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Diseases Pleural Cavity

pleurisy, pleura, disease, fluid, air, lung and exudation

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PLEURAL CAVITY, DISEASES OF.—In addition to diseases of inflammatory origin, a number of other affections may occur in the thoracic cavity. In general dropsy, especially when due to heart or kidney disease, fluid collects also in this cavity, usually on both sides. Effusions of blood are most frequently the result of injury ; in rarer instances they are due to the rupture of an ANEURISM. This condition must be carefully distinguished from the hemorrhagic forms of pleurisy, which are almost invariably due to the presence of a tuberculous process. Accumulations of air and gas in the thoracic cavity are due either to the entrance of air from without through an injury to the chest-wall, or to the rupture of a pulmonary abscess which permits air to enter from the lung. The latter condition, in which, also, pus finds its way into the cavity, is usually connected with some tuber culous process, less often with pulmonary gangrene. The presence of air in the chest-cavity always produces considerable embarrassment of respiration, and is a most unfavourable complication, especially when considered in connection with the severe character of the original disease. Neoplasms, or tumours, in the pleural cavity are comparatively rare. They are either derived from the lung or from bits of tumours which have been transported thither by the circulation. This refers chiefly to cancer nodules.

of the pleura, the serous membrane investing the lungs. This is one of the most frequent of human ailments, hut rarely exists as a disease of itself, resulting in these rare instances from an injury to the thorax, or from a cold. As a rule, pleurisy is the immediate consequence of inflammatory processes in the neighbouring organs, such as pneumonia, pulmonary gangrene, tuberculosis of the lungs, or of the lymphatic glands situated at the root of the lungs, and inflammation of the endocardium or of the peritoneum. It may develop also from pathogenic agencies which reach the pleura through the circulation, in such diseases as blood-poisoning, purulent inflammations of joints, gout, or kidney troubles.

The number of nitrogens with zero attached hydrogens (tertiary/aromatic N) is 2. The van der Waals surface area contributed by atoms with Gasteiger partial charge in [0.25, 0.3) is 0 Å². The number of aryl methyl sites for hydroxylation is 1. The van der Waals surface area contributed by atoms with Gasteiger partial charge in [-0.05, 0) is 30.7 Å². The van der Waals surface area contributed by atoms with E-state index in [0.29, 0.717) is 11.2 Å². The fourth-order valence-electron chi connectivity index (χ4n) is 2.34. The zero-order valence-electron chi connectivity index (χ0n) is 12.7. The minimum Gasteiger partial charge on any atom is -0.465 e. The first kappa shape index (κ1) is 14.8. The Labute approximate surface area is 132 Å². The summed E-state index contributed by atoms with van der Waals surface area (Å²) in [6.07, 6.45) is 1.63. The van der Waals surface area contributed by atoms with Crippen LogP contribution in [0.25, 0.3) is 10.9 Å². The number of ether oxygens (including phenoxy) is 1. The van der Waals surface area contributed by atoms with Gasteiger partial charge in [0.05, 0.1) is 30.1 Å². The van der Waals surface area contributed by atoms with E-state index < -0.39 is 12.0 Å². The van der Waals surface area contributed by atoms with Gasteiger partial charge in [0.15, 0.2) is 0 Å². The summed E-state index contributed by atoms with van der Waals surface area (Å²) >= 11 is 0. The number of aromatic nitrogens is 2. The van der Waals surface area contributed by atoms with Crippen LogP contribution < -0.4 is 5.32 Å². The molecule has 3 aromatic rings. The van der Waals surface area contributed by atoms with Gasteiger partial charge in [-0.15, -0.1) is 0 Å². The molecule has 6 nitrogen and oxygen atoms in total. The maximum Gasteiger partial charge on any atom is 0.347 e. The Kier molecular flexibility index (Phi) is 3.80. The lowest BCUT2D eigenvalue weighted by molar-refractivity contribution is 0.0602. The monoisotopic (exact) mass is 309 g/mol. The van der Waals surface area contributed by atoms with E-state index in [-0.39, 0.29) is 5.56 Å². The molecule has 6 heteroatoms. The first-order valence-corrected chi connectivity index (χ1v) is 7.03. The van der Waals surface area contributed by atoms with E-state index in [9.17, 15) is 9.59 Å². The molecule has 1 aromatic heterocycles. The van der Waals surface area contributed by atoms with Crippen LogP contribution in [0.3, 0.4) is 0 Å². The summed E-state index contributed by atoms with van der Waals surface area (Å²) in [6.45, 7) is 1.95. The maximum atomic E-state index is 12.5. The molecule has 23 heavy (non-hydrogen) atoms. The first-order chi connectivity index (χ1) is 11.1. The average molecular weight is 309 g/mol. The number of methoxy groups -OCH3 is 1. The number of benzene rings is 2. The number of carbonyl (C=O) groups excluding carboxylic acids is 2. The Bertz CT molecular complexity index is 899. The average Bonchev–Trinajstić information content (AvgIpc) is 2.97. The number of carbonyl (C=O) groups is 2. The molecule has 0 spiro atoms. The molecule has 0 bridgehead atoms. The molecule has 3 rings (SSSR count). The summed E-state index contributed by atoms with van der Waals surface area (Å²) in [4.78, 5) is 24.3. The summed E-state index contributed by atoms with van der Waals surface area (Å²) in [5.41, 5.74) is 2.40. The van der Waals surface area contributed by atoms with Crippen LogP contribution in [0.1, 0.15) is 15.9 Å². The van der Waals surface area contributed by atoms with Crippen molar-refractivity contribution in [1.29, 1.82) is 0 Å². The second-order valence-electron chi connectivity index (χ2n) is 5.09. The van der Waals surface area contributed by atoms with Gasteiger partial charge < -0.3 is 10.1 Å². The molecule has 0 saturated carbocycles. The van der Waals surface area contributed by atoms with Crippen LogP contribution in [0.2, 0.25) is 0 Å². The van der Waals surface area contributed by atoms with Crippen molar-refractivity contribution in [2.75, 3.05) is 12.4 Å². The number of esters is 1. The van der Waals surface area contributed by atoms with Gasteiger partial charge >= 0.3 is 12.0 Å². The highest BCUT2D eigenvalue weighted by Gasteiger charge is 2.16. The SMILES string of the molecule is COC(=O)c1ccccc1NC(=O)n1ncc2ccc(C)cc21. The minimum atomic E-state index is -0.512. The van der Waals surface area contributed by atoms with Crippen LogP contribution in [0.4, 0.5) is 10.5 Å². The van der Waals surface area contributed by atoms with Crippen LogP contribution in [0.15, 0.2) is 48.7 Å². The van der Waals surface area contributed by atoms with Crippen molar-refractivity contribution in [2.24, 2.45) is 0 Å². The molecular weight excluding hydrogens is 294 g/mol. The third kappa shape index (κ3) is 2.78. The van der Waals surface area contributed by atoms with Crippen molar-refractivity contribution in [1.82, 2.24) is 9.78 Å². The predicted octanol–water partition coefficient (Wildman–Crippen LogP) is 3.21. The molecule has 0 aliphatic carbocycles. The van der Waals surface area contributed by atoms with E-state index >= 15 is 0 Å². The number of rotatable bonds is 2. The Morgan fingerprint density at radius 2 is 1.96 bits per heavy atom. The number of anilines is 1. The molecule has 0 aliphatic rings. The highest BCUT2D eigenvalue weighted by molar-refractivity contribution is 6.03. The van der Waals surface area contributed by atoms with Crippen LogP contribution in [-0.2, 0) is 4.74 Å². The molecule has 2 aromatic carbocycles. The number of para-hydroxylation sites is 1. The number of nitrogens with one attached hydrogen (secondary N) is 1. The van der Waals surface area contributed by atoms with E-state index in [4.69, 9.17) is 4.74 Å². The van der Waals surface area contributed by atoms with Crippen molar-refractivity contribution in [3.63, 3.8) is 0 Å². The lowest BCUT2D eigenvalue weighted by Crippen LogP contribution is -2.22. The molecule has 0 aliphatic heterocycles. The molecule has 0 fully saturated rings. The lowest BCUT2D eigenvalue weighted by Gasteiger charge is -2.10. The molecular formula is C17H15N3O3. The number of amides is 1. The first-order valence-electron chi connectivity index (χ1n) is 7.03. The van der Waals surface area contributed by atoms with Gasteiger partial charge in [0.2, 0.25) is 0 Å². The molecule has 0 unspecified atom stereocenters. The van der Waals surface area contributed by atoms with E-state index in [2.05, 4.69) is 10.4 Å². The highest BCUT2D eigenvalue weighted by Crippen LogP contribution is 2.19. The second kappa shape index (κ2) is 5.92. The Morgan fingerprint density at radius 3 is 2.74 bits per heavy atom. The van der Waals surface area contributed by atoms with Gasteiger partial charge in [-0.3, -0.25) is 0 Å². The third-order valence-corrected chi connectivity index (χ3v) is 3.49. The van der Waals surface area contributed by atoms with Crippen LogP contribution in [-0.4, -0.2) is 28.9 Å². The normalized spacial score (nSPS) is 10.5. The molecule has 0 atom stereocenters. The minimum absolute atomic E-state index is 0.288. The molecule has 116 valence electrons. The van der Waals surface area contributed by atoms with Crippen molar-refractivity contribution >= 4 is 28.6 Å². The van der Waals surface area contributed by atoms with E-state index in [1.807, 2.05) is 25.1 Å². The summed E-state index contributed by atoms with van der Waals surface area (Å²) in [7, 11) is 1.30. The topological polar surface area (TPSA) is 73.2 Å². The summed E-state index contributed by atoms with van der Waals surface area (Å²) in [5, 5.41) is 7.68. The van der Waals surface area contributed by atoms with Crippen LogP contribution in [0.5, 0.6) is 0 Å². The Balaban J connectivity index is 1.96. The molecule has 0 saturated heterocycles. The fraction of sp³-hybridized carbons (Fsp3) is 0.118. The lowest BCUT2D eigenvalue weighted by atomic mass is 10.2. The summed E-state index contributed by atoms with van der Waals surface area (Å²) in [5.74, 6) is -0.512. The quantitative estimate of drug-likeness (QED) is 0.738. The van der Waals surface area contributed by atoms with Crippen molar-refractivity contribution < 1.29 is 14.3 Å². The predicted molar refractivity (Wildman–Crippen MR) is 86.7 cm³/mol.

There are two varieties of pleurisy, the dry and the moist. The disease invariably begins \ vith a congestion in the blood-vessels of the pleura. This is followed by the exudation of fibrine, which is deposited on the pleura in the form of fine bands or as thick, irregular masses, often resulting in adhesions between that part of the pleura which covers the lung and that which is reflected over the ribs. This constitutes dry pleurisy. In addition to the

deposit of fibrine, there may be a copious exudation of blood-serum into the pleural cavity. Sooner or later this fluid may become purulent, and, in rare cases, there may be present in the pleural cavity an admixture of blood, or pure blood, constituting the moist form of the disease.

The onset of pleurisy may be marked by a sudden chill ; but in most instances the disease develops very gradually. The patient usually complains of a pain in the side, which is rendered worse by movements of the body, by yawning, coughing, or other exertions. To this is added shortness of breath, and a constant desire to cough. The patients lose their colour, they feel fatigued, and the appetite is diminished. The severer cases of pleurisy are accompanied by fever, but this rarely reaches a high point. If effusion into the pleural cavity occurs, the urine becomes dark in colour, lessened in amount, and contains a sediment. As the exudation is absorbed, the amount of urine again increases, and may be as much as 2 to 3 quarts daily.

There remain to he considered very briefly sonic of the distinguishing characteristics of the various forms of pleurisy. The ordinary mild cases of dry pleurisy run their course without causing much disturbance or pro ducing any marked symptoms. Even where exudation is present, robust persons may go about their business for several \reeks ; and only when the symptoms become increasingly distressing do they take to their beds. When an abundance of fluid is presence in the pleural cavity, the lung gradually becomes converted into a flattened, almost airless mass of tissue, which is pressed against the vertebral column. The heart is displaced to one side ; and the liver, stomach, and large intestine are pressed downward. In favourable cases the fluid is entirely absorbed, and a complete cure results. In severe cases the pleura is thickened, and the chest-wall may be drawn in as the result of starry contractions of the pleural membrane (see Plate XVII., Fig. 4).

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